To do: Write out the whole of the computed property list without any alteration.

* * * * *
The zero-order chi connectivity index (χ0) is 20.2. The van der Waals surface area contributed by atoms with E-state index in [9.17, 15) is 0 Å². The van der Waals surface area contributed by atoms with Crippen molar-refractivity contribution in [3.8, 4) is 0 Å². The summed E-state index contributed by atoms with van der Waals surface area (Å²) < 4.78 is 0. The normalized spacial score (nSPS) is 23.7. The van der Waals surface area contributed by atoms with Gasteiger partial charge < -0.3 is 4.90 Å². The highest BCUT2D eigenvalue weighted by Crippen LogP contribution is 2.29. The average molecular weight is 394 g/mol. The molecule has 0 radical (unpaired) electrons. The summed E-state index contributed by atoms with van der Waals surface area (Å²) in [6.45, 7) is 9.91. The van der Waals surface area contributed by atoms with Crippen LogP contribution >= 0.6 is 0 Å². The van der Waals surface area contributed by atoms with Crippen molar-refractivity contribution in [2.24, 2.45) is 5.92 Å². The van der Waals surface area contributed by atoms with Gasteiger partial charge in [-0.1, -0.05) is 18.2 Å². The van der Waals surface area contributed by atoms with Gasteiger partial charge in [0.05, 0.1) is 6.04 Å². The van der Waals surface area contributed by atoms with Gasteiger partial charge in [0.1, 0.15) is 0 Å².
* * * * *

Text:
The zero-order chi connectivity index (χ0) is 20.2. The van der Waals surface area contributed by atoms with E-state index in [9.17, 15) is 0 Å². The van der Waals surface area contributed by atoms with Crippen molar-refractivity contribution in [3.8, 4) is 0 Å². The summed E-state index contributed by atoms with van der Waals surface area (Å²) < 4.78 is 0. The normalized spacial score (nSPS) is 23.7. The van der Waals surface area contributed by atoms with Gasteiger partial charge < -0.3 is 4.90 Å². The highest BCUT2D eigenvalue weighted by Crippen LogP contribution is 2.29. The average molecular weight is 394 g/mol. The molecule has 0 radical (unpaired) electrons. The summed E-state index contributed by atoms with van der Waals surface area (Å²) in [6.45, 7) is 9.91. The van der Waals surface area contributed by atoms with Crippen LogP contribution >= 0.6 is 0 Å². The van der Waals surface area contributed by atoms with Crippen molar-refractivity contribution in [2.24, 2.45) is 5.92 Å². The van der Waals surface area contributed by atoms with Gasteiger partial charge in [-0.1, -0.05) is 18.2 Å². The van der Waals surface area contributed by atoms with Gasteiger partial charge in [0.05, 0.1) is 6.04 Å². The van der Waals surface area contributed by atoms with Gasteiger partial charge in [0.1, 0.15) is 0 Å².